Shumuliyyat al-islam (Islam as encompassing every aspect of life) is the first of twenty principles laid out by the
founder of the Muslim Brotherhood movement, 哈桑·班納, to teach his followers the proper understanding
of Islam. Even though this principle, usually translated as the “comprehensive way of life,” still remains integral
to the teachings of the members of the Brotherhood, both in Egypt and in Europe, it is strangely enough
neither commented upon in scholarly references nor by the wider public. When the Federation of Islamic
Organizations in Europe (FIOE, representing the Muslim Brotherhood movement at the European level) presented the European Muslim Charter to the international press in January 2008, none pinpointed this “universal dimension” of their understanding of Islam despite the potential tensions or even incompatibilities, both political and
legal, that this concept might have on a discourse on integration and citizenship. What do the Muslim Brothers traditionally say about this concept and how do they justify their call for it? What are its constituents
and the scope of its application? Are there any significant modifications to the concept in attempting to contextualize it within a pluralist Europe?

穆斯林兄弟會的美國. 網絡


Washington D.C. has suddenly become very interested in the Muslim Brotherhood. American policymakers are debating whether to engage non-violent elements of the Muslim Brotherhood network, both inside and outside the United States, in the hope that such engagement will empower these “moderates” against violent Wahhabi and Salafi groups such as al-Qaeda. 很遺憾, this strategy is based on a false assumption: that “moderate” Islamist groups will confront and weaken their violent co-religionists, robbing them of their support base.
This lesser-of-two-evils strategy is reminiscent of the rationale behind the Cold War-era decision to support the Afghan mujahideen against the Soviet army. In the short term, 美國. alliance with the mujahideen did indeed aid America in its struggle against the Soviet Union. In the long term, 然而, 我們. support led to the empowerment of a dangerous and potent adversary. In choosing its allies, 美國. cannot afford to elevate short-term tactical considerations above longer-term strategic ones. Most importantly, 美國. must consider the ideology of any potential partners.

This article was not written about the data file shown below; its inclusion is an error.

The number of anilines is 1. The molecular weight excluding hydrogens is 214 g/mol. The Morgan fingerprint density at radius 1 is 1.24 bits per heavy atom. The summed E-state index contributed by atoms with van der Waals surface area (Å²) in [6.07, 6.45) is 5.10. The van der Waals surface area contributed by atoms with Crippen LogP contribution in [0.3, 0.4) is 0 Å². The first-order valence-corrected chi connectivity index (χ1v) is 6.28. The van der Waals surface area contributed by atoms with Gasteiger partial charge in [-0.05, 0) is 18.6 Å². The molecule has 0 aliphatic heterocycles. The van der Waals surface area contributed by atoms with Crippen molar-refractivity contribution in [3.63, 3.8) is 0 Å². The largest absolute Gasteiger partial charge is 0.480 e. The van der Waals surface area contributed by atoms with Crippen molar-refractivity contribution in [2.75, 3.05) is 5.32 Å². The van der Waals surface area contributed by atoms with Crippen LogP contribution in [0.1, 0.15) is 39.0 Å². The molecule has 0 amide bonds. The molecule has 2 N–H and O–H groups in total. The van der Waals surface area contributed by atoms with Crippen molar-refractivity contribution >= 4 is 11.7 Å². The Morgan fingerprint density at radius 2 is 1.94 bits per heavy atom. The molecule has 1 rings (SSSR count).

Although various Islamist groups do quarrel over tactics and often bear considerable animosity towards one another, they all agree on the endgame: a world dictated by political Islam. A “divide and conquer” strategy by the United States will only push them closer together.



Since its founding in 1928, 穆斯林兄弟會 (Hizb al-Ikhwan al-Muslimun) has profoundly influenced the political life of the Middle East. Its motto is telling: “Allah is our objective. The Prophet is our leader. The Qur’an is our law. Jihad is our way. Dying in the way of Allah is our highest hope.

While the Brotherhood’s radical ideas have shaped the beliefs of generations of Islamists, over the past two decades, it has lost some of its power and appeal in the Middle East, crushed by harsh repression from local regimes and snubbed by the younger generations of Islamists who often prefer more radical organizations.

But the Middle East is only one part of the Muslim world. Europe has become an incubator for Islamist thought and political development. 自1960年代初期, Muslim Brotherhood members and sympathizers have moved to Europe and slowly but steadily established a wide and well-organized network of mosques, charities, and Islamic organizations. Unlike the larger Islamic community, the Muslim Brotherhood’s ultimate goal may not be simplyto help Muslims be the best citizens they can be,” but rather to extend Islamic law throughout Europe and the United States.[2]

Four decades of teaching and cultivation have paid off. The student refugees who migrated from the Middle East forty years ago and their descendants now lead organizations that represent the local Muslim communities in their engagement with Europe’s political elite. Funded by generous contributors from the Persian Gulf, they preside over a centralized network that spans nearly every European country.